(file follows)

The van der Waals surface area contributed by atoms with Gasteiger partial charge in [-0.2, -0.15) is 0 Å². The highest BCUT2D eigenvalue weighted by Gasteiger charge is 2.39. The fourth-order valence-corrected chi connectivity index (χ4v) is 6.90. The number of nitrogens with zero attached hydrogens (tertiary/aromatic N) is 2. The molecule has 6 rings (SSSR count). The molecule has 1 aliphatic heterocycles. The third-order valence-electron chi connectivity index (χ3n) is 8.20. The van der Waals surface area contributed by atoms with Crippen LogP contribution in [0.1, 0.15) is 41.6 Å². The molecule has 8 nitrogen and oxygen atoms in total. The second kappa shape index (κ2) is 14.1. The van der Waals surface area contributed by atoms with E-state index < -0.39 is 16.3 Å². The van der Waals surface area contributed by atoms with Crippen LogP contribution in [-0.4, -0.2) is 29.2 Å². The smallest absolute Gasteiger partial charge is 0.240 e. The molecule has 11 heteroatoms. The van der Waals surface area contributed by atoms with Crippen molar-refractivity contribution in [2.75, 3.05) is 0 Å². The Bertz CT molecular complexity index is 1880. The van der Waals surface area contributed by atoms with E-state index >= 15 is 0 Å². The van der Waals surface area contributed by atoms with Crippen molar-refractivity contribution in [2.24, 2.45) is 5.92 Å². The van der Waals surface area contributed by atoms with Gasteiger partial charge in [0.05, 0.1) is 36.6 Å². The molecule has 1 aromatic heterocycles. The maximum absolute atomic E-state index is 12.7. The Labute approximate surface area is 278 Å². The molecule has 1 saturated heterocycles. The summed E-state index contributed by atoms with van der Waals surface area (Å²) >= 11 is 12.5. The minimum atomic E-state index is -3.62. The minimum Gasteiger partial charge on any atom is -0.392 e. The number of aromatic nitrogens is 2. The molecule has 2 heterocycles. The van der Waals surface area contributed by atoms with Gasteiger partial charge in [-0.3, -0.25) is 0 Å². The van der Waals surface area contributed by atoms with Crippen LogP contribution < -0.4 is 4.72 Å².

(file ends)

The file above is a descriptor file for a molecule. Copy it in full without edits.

The van der Waals surface area contributed by atoms with Gasteiger partial charge in [-0.2, -0.15) is 0 Å². The highest BCUT2D eigenvalue weighted by Gasteiger charge is 2.39. The fourth-order valence-corrected chi connectivity index (χ4v) is 6.90. The number of nitrogens with zero attached hydrogens (tertiary/aromatic N) is 2. The molecule has 6 rings (SSSR count). The molecule has 1 aliphatic heterocycles. The third-order valence-electron chi connectivity index (χ3n) is 8.20. The van der Waals surface area contributed by atoms with Crippen LogP contribution in [0.1, 0.15) is 41.6 Å². The molecule has 8 nitrogen and oxygen atoms in total. The second kappa shape index (κ2) is 14.1. The van der Waals surface area contributed by atoms with E-state index < -0.39 is 16.3 Å². The van der Waals surface area contributed by atoms with Crippen LogP contribution in [-0.4, -0.2) is 29.2 Å². The smallest absolute Gasteiger partial charge is 0.240 e. The molecule has 11 heteroatoms. The van der Waals surface area contributed by atoms with Crippen molar-refractivity contribution in [2.75, 3.05) is 0 Å². The Bertz CT molecular complexity index is 1880. The van der Waals surface area contributed by atoms with E-state index >= 15 is 0 Å². The van der Waals surface area contributed by atoms with Crippen molar-refractivity contribution in [2.24, 2.45) is 5.92 Å². The van der Waals surface area contributed by atoms with Gasteiger partial charge in [0.05, 0.1) is 36.6 Å². The molecule has 1 aromatic heterocycles. The maximum absolute atomic E-state index is 12.7. The Labute approximate surface area is 278 Å². The molecule has 1 saturated heterocycles. The summed E-state index contributed by atoms with van der Waals surface area (Å²) >= 11 is 12.5. The minimum atomic E-state index is -3.62. The minimum Gasteiger partial charge on any atom is -0.392 e. The number of aromatic nitrogens is 2. The molecule has 2 heterocycles. The van der Waals surface area contributed by atoms with Gasteiger partial charge in [-0.3, -0.25) is 0 Å². The van der Waals surface area contributed by atoms with Crippen LogP contribution < -0.4 is 4.72 Å².